Book Review: Marpeting From January 2012

 

There’s no shortage of books to help in the selling process, but what distinguishes Marpeting— Advertising and Marketing for Carpeting & Flooring is both the depth of information and how it is laid out. The book covers everything from psychological principles behind how consumers think to the nuts and bolts of creating a successful advertising strategy, and the information comes in a format that urges a total immersion in the topic but allows for a piecemeal approach as well. It’s also written specifically for the flooring industry.

Marpeting was written by Drew Eric Whitman and Stefan Hoher. Whitman, a marketing expert and consultant, has been teaching the psychology of the consumer for 28 years. Hoher started off in the newspaper business in Germany, then opened an advertising agency, and now works as director of marketing technology for Shaw’s Tuftex division. The subtitle of the book is How Tuftex Dealers Can Use Over 100 Secrets of Madison Avenue Psychology to Stand Out, Attract More Customers & Sell More Carpet & Flooring, though the lessons apply equally to all floorcoverings.

Broadly speaking, the book is broken up into three sections—one that discusses the psychology of the consumer, another that shows how to translate that psychological roadmap into specific selling tools and techniques, and a final section that offers a methodical step-by-step approach to building a successful “marpeting” and “e-marpeting” plan. Whitman wrote the first two sections and Hoher put together the third.

Whitman starts off with an introduction into the key thoughts on consumers’ minds, including the “Life Force 8” (LF8) and the Secondary 9. LF8, the “desires that are ‘biologically programmed’ in each of us,” include a range of key biological imperatives, like survival and the enjoyment of life, freedom from fear, pain and danger, social approval, care and protection of loved ones, and comfortable living conditions. The Secondary 9 covers learned desires, like cleanliness, convenience, dependability, curiosity, bargains and expressions of beauty and style.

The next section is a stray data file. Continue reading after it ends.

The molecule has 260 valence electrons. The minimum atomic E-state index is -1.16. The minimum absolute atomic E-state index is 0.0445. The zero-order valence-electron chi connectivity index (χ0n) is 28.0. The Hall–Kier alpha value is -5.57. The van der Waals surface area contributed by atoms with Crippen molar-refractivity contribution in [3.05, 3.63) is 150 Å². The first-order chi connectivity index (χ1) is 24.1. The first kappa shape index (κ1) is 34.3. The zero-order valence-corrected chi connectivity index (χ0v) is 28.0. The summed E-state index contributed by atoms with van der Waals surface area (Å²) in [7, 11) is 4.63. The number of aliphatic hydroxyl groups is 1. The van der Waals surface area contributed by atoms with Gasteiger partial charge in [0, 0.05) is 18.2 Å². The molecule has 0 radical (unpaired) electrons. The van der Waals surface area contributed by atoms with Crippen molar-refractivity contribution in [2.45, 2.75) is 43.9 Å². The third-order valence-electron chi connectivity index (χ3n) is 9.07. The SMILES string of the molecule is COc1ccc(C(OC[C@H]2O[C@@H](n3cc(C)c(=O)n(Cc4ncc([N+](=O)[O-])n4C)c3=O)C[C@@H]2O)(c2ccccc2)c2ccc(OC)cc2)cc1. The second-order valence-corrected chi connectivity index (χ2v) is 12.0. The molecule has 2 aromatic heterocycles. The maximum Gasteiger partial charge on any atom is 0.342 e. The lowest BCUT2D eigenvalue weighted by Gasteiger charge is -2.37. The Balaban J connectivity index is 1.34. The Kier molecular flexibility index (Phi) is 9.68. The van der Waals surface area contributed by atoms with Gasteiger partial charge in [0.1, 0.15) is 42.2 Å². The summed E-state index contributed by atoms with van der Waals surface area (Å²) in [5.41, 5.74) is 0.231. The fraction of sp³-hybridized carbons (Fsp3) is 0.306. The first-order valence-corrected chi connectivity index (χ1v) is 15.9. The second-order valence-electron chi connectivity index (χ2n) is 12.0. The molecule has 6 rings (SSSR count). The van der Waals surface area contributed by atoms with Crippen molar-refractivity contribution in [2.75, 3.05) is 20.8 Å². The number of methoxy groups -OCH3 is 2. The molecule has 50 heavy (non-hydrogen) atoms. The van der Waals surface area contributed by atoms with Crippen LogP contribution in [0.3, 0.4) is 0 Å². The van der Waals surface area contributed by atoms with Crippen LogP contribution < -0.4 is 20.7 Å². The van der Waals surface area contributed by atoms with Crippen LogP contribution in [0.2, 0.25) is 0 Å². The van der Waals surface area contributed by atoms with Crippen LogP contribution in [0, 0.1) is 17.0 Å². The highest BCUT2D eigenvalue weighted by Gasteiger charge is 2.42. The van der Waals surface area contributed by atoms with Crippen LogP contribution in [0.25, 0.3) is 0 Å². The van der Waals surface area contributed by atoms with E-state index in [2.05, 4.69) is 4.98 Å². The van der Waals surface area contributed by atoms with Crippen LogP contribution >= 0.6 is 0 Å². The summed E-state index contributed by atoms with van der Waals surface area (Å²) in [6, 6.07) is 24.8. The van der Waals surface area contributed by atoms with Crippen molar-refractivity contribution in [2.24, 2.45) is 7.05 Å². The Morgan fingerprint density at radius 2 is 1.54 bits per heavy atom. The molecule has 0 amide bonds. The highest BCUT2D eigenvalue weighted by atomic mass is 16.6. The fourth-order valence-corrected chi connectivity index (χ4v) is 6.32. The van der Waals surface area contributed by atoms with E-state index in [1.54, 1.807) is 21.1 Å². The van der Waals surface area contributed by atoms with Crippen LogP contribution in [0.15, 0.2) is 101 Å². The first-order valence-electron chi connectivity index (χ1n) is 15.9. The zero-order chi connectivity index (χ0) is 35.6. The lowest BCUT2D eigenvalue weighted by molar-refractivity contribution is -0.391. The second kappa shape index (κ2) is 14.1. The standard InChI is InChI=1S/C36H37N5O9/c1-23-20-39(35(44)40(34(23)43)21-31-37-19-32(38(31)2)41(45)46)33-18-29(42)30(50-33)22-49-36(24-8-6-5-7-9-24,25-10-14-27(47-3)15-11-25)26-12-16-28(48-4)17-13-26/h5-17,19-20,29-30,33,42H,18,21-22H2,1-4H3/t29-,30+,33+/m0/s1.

Whitman is an advocate of teaching from the inside out, creating a framework of knowledge and understanding upon which to build all of the techniques and strategies for effectively marketing and advertising. His “17 Irresistible Principles of Consumer Psychology” lays the foundation for how to channel people’s desires. 

The first principle, for instance, is Fear Creation and Alleviation—Ease their minds and sell more carpet, and it includes four steps to fear formation. Other principles include: Tapping the Ego—What does their carpet say about them?, Restructure Their Beliefs—How to change their reality (including a section called The Kung Fu Concession), Cialdini’s Keys to Influence—Six shortcuts to the sale, The Psychology of Tag Questions (Aren’t you glad you use Dial? What would you do for a Klondike Bar?), and Providing Evidence—Satisfying your customer’s logical mind

The final principle—Heuristics: Serving billions of lazy brains daily—relates to how knowledge is acquired and how to take advantage of that process. For instance, Whitman tells us that, “if we’re exposed to the right type of information, our ‘mental trains’ will stay on their peripheral processing tracks and pull into the station fully prepared to make a decision in seconds or minutes instead of hours, days, or longer.”